Veganism in Education - Supporting Pupils

Becoming vegan-inclusive in your everyday teaching and learning practice benefits the wider cohort as well as the vegan children. Veganism promotes good health, environmentally friendly initiatives and compassion for all. With more and more vegan children in our schools today, what do you need to know in order to promote a fully inclusive environment?


What is Veganism?


“Veganism is a philosophy and way of living which seeks to exclude—as far as is possible and practicable—all forms of exploitation of, and cruelty to, animals for food, clothing or any other purpose; and by extension, promotes the development and use of animal-free alternatives. In dietary terms it denotes the practice of dispensing with all products derived wholly or partly from animals.” - The Vegan Society


Being vegan is more than just choosing not to eat animal products; it is a belief system and impacts on every area of one's life. For children who are vegan, compassion is the guiding philosophical quality in their lives and this means that they do not eat animal products, wear clothing derived from animals (wool, silk, leather etc) or partake in any exploitation of animals (e.g. visiting zoos, using products tested on animals or sometime even keeping pets).


Why are Some Children Vegan?


A recent study shows that 1 in 5 UK children are already vegan or want to be. A majority of children who are vegan are raised so because their parents also share this belief, but some children do opt to go vegan all by themselves. So, why would people adopt a vegan lifestyle?

  1. Animal rights - the belief that non-human animals have the right to live freely and free of any cruelty.

  2. Environmental - a vegan lifestyle significantly reduces ones carbon footprint and also addresses the major biodiversity crisis that we are currently facing.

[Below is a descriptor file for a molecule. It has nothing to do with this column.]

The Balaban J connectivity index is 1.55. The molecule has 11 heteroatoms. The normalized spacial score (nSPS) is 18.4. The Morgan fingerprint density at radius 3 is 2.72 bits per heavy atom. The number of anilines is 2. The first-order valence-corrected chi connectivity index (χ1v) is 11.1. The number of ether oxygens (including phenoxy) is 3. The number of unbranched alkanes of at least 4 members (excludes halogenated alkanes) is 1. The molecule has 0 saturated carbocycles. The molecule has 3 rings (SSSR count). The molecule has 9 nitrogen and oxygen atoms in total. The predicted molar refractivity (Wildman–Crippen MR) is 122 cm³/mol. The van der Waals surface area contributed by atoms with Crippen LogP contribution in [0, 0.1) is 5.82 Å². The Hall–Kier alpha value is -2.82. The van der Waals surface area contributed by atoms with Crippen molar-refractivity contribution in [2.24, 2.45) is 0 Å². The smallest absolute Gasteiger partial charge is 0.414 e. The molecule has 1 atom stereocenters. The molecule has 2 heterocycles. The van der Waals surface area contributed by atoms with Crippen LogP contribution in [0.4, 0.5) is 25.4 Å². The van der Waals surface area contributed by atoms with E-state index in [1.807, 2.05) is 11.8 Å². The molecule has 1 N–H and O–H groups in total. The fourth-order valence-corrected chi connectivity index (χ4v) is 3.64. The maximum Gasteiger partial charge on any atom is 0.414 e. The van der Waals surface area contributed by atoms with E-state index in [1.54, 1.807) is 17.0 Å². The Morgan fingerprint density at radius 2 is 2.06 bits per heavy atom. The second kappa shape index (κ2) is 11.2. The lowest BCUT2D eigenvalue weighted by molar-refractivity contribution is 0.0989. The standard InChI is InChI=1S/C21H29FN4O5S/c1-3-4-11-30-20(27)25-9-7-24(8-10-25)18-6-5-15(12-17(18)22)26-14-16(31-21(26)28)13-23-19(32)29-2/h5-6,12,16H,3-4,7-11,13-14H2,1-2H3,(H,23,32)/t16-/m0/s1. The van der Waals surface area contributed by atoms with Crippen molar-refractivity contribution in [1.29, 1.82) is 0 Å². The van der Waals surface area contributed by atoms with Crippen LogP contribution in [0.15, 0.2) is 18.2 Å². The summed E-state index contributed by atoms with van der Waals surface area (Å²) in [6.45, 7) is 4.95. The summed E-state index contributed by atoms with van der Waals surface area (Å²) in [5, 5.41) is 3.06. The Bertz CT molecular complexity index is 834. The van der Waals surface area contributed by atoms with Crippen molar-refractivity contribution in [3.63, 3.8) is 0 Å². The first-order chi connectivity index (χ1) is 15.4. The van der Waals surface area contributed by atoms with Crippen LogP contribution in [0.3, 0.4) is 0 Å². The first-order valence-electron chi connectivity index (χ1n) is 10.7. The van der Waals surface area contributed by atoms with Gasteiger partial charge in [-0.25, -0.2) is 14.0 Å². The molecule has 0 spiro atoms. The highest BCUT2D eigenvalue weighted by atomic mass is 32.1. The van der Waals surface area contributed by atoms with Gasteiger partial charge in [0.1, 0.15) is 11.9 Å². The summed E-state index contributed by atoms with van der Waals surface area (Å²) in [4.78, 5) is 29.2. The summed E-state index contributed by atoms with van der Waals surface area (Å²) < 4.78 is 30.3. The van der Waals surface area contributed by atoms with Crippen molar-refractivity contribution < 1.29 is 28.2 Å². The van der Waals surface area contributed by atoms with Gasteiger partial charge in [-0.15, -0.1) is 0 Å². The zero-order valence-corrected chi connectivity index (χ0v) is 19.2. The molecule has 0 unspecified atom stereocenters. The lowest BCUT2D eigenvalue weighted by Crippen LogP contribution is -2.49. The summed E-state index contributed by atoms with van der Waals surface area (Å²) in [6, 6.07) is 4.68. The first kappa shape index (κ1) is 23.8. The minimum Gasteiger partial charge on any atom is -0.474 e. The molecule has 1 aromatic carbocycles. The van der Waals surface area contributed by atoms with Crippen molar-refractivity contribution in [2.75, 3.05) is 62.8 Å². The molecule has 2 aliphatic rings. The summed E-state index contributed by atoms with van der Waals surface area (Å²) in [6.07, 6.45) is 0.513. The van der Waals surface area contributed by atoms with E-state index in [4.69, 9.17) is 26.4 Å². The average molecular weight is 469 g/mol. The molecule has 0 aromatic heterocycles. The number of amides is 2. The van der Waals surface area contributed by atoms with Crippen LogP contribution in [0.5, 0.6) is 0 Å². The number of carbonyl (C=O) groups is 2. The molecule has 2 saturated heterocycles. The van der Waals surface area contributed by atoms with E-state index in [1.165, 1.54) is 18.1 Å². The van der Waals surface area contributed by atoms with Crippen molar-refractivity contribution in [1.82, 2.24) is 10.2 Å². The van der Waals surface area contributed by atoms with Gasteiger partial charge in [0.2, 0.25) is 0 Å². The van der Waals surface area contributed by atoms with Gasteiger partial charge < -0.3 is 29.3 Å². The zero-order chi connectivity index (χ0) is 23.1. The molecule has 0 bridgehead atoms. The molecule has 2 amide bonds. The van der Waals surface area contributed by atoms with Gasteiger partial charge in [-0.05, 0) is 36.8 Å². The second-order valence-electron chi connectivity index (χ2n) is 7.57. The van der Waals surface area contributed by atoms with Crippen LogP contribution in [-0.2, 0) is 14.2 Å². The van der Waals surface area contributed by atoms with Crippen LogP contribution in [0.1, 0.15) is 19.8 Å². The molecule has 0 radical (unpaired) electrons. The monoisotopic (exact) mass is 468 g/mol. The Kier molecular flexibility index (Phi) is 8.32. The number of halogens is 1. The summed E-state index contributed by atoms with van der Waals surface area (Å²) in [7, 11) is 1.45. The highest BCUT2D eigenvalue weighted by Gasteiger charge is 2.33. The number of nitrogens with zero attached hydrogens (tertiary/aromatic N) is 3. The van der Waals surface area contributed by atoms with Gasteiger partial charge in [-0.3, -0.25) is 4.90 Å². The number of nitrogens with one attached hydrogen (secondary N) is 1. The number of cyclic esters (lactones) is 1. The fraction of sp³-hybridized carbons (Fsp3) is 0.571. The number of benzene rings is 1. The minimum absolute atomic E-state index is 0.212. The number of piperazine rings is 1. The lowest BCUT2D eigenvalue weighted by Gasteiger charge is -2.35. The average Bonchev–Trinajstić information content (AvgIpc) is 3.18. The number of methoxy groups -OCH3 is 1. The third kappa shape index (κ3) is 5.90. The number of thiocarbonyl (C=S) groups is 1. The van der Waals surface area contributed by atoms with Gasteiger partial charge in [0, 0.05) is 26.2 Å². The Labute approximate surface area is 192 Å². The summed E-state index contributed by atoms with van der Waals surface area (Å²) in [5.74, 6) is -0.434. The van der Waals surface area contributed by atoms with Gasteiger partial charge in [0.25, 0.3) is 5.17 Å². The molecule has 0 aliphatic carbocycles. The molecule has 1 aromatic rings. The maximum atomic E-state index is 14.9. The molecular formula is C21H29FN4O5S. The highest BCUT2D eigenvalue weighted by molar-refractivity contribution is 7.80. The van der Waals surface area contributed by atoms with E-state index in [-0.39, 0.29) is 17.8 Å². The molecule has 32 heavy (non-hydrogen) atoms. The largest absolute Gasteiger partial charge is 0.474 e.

3. Health - research has consistently shown that a vegan lifestyle significantly reduces the chances of many diseases, including heart disease, diabetes, high blood pressure and certain types of cancer.

  4. Human Rights - plant-based food requires far less land to produce than meat and dairy and is therefore considered a more sustainable way of feeding people across the planet.

Whatever reason someone chooses to be vegan, it is often extremely strongly held and often evolves as they learn more and more about veganism.


What are the Legal Requirements?


Under the Equality Act 2010, veganism is a protected characteristic, giving it as much value as other characteristics protected from discrimination such as race or religion.


The Public Sector Equality Duty also requires you to routinely integrate inclusive thinking and equality in everything your institution does. You should ensure that the needs of vegans are considered when developing policies and practices concerning school functions and activities.


Under Human Rights law, everyone has the right to adopt a belief of choice and be free from coercion. Those children transitioning to veganism should be supported and not discouraged. Also under this area of law, schools must respect the parental right to ensure that education and teaching conform with their philosophical convictions.


How to Support Vegan Pupils